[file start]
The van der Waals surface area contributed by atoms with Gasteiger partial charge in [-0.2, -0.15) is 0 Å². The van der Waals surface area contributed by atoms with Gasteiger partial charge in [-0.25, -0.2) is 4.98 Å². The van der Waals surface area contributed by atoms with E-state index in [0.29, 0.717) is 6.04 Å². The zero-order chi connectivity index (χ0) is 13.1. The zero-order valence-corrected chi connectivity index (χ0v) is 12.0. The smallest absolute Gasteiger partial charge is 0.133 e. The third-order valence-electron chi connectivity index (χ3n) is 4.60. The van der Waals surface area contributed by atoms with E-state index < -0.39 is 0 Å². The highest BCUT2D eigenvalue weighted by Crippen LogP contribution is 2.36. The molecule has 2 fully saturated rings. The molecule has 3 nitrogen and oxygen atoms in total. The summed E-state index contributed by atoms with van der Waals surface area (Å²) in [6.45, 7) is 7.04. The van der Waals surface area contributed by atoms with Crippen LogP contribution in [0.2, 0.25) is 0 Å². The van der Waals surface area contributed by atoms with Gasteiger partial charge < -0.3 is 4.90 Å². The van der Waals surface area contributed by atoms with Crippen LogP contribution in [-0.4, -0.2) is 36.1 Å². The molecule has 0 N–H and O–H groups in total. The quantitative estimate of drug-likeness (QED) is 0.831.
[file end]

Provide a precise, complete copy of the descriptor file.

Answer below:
The van der Waals surface area contributed by atoms with Gasteiger partial charge in [-0.2, -0.15) is 0 Å². The van der Waals surface area contributed by atoms with Gasteiger partial charge in [-0.25, -0.2) is 4.98 Å². The van der Waals surface area contributed by atoms with E-state index in [0.29, 0.717) is 6.04 Å². The zero-order chi connectivity index (χ0) is 13.1. The zero-order valence-corrected chi connectivity index (χ0v) is 12.0. The smallest absolute Gasteiger partial charge is 0.133 e. The third-order valence-electron chi connectivity index (χ3n) is 4.60. The van der Waals surface area contributed by atoms with E-state index < -0.39 is 0 Å². The highest BCUT2D eigenvalue weighted by Crippen LogP contribution is 2.36. The molecule has 2 fully saturated rings. The molecule has 3 nitrogen and oxygen atoms in total. The summed E-state index contributed by atoms with van der Waals surface area (Å²) in [6.45, 7) is 7.04. The van der Waals surface area contributed by atoms with Crippen LogP contribution in [0.2, 0.25) is 0 Å². The van der Waals surface area contributed by atoms with Gasteiger partial charge < -0.3 is 4.90 Å². The van der Waals surface area contributed by atoms with Crippen LogP contribution in [-0.4, -0.2) is 36.1 Å². The molecule has 0 N–H and O–H groups in total. The quantitative estimate of drug-likeness (QED) is 0.831.